Single nucleotide polymorphisms and risk of hepatocellular carcinoma in cirrhosis

J Hepatol. 2012 Sep;57(3):663-74. doi: 10.1016/j.jhep.2012.02.035. Epub 2012 May 16.


Liver carcinogenesis is a complex and multi-factorial process, in which both environmental and genetic features interfere and contribute to malignant transformation. Patients with cirrhosis are particularly exposed and justify periodical screenings in order to detect the early development of hepatocellular carcinoma (HCC). The risk of HCC is, however, not identical from one patient to another. The identification of host factors that may also play an important role in HCC development may improve our understanding of the implications of the various biological pathways involved in liver carcinogenesis; such progress may as well help refine the selection of patients who could benefit from specific preventative measures or could be given adapted screening policies. Numerous candidate-gene studies have reported associations between single nucleotide polymorphisms (SNPs) and the presence of HCC. Some of these publications unfortunately suffer from major methodological drawbacks because of their case-control, retrospective and monocentric aspect. Prospective cohort studies conducted in large homogeneous populations and comprising a sufficient number of events during follow-up may overcome these pitfalls, but require a long time to be conducted and are still scarce. More recently, the first Genome Wide Association studies (GWAs) have enabled the identification of unsuspected loci that may be involved in various steps implicated in liver tumourigenesis. Taken together, these studies highlight variants that modulate oxidative stress, iron metabolism, inflammatory and immune responses, DNA repair mechanisms or systems involved in cell-cycle regulation as genetic traits susceptible to modify the natural history of cirrhotic patients and partly explain the observed differences in the risk of HCC occurrence. However, large genetic epidemiology studies in the field of cancer diseases have suggested the limited ability of polymorphic traits, alone, to refine individual prognosis. The integration of various panels of genes into clinical scores may in the near future define a "genomic risk prediction" specific to liver cancer developed in cirrhotic patients.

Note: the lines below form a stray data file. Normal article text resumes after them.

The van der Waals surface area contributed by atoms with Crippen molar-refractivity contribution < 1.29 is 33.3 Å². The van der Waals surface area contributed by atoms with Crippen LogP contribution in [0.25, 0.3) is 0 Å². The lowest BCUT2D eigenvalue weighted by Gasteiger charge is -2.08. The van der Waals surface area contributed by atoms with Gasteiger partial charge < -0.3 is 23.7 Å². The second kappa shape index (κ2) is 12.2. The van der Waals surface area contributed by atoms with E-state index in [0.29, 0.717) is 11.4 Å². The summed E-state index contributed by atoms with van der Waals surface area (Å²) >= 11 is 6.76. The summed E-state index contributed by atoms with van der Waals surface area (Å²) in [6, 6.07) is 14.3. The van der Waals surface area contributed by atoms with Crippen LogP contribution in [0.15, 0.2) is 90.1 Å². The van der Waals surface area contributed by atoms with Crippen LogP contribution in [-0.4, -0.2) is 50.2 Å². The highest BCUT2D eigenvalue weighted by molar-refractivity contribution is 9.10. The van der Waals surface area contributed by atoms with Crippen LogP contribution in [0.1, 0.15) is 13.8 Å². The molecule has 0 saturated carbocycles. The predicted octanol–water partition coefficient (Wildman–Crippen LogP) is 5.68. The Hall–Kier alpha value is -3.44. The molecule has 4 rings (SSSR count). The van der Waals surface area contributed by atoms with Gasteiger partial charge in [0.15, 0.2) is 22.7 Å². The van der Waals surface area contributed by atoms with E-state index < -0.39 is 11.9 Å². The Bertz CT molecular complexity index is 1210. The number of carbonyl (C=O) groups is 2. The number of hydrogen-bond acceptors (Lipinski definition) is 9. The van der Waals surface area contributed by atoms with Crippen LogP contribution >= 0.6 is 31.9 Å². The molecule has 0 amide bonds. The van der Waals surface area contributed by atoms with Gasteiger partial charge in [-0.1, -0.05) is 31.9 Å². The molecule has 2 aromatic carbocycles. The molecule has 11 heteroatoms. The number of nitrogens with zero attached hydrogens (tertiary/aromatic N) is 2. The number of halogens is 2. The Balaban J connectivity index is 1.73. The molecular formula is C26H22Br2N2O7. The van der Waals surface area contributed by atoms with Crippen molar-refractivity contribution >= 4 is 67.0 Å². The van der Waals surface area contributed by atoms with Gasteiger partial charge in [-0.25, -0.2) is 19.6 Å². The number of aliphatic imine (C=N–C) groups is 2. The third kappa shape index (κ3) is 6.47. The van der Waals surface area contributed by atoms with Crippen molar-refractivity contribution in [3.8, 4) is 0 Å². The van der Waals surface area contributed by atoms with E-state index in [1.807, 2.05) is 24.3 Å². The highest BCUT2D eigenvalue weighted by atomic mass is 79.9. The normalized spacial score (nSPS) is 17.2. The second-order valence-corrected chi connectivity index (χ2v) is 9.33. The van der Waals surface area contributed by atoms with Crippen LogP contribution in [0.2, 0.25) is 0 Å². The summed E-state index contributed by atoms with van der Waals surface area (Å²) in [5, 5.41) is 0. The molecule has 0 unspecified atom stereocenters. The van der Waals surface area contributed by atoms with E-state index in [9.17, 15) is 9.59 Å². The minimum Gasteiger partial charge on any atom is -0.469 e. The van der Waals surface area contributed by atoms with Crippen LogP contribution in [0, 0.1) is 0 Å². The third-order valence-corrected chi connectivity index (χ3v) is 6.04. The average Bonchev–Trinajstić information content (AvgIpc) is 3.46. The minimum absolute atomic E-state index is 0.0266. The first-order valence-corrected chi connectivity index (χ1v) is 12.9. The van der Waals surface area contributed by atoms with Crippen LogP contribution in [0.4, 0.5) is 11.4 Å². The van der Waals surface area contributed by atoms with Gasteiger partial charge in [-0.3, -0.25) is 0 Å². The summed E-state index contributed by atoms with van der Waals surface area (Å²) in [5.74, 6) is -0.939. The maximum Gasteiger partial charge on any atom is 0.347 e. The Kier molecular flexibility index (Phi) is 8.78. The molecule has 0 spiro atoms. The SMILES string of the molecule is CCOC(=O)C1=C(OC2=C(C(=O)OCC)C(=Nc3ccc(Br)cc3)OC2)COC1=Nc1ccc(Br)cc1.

Publication types

  • Research Support, Non-U.S. Gov't
  • Review

MeSH terms

  • Carcinoma, Hepatocellular / etiology
  • Carcinoma, Hepatocellular / genetics*
  • DNA / biosynthesis*
  • DNA Repair*
  • Genetic Predisposition to Disease / genetics
  • Genome-Wide Association Study
  • Humans
  • Inflammation / complications
  • Inflammation / metabolism
  • Liver Cirrhosis / complications
  • Liver Neoplasms / etiology
  • Liver Neoplasms / genetics*
  • Oxidative Stress
  • Polymorphism, Single Nucleotide*


  • DNA